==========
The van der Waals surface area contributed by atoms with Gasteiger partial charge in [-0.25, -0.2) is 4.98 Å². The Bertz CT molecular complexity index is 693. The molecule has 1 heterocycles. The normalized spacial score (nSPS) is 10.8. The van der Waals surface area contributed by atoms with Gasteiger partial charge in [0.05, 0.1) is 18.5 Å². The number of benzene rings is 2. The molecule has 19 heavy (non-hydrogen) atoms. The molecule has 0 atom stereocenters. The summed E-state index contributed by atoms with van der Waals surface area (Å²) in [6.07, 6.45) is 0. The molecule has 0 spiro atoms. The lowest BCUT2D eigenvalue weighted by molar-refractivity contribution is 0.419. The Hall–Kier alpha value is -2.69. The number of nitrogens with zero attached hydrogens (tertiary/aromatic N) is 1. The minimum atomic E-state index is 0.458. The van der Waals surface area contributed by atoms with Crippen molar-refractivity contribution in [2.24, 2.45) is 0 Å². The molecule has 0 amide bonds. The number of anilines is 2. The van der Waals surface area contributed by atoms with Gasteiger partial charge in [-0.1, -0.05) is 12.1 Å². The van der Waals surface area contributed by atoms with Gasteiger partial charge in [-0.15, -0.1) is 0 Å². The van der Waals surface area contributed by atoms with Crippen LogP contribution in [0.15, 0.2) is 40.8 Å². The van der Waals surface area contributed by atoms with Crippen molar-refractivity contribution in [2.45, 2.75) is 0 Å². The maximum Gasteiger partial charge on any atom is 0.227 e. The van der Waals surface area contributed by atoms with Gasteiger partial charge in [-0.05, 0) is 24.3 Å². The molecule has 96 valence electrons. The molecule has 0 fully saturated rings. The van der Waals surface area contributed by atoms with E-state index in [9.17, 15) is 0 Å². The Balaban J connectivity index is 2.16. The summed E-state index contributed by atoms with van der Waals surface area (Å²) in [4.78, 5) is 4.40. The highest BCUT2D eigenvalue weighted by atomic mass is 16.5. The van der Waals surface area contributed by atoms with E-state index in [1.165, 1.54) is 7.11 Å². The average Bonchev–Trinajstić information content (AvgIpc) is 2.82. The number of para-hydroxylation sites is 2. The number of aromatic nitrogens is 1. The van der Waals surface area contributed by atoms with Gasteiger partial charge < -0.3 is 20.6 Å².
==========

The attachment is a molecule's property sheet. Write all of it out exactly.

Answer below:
The van der Waals surface area contributed by atoms with Gasteiger partial charge in [-0.25, -0.2) is 4.98 Å². The Bertz CT molecular complexity index is 693. The molecule has 1 heterocycles. The normalized spacial score (nSPS) is 10.8. The van der Waals surface area contributed by atoms with Gasteiger partial charge in [0.05, 0.1) is 18.5 Å². The number of benzene rings is 2. The molecule has 19 heavy (non-hydrogen) atoms. The molecule has 0 atom stereocenters. The summed E-state index contributed by atoms with van der Waals surface area (Å²) in [6.07, 6.45) is 0. The molecule has 0 spiro atoms. The lowest BCUT2D eigenvalue weighted by molar-refractivity contribution is 0.419. The Hall–Kier alpha value is -2.69. The number of nitrogens with zero attached hydrogens (tertiary/aromatic N) is 1. The minimum atomic E-state index is 0.458. The van der Waals surface area contributed by atoms with Crippen molar-refractivity contribution in [2.24, 2.45) is 0 Å². The molecule has 0 amide bonds. The number of anilines is 2. The van der Waals surface area contributed by atoms with Gasteiger partial charge in [-0.1, -0.05) is 12.1 Å². The van der Waals surface area contributed by atoms with Gasteiger partial charge in [-0.15, -0.1) is 0 Å². The van der Waals surface area contributed by atoms with Crippen LogP contribution in [0.15, 0.2) is 40.8 Å². The van der Waals surface area contributed by atoms with Crippen molar-refractivity contribution in [2.45, 2.75) is 0 Å². The maximum Gasteiger partial charge on any atom is 0.227 e. The van der Waals surface area contributed by atoms with Gasteiger partial charge in [-0.05, 0) is 24.3 Å². The molecule has 96 valence electrons. The molecule has 0 fully saturated rings. The van der Waals surface area contributed by atoms with E-state index in [9.17, 15) is 0 Å². The Balaban J connectivity index is 2.16. The summed E-state index contributed by atoms with van der Waals surface area (Å²) in [4.78, 5) is 4.40. The highest BCUT2D eigenvalue weighted by atomic mass is 16.5. The van der Waals surface area contributed by atoms with E-state index in [1.165, 1.54) is 7.11 Å². The average Bonchev–Trinajstić information content (AvgIpc) is 2.82. The number of para-hydroxylation sites is 2. The number of aromatic nitrogens is 1. The van der Waals surface area contributed by atoms with Gasteiger partial charge < -0.3 is 20.6 Å².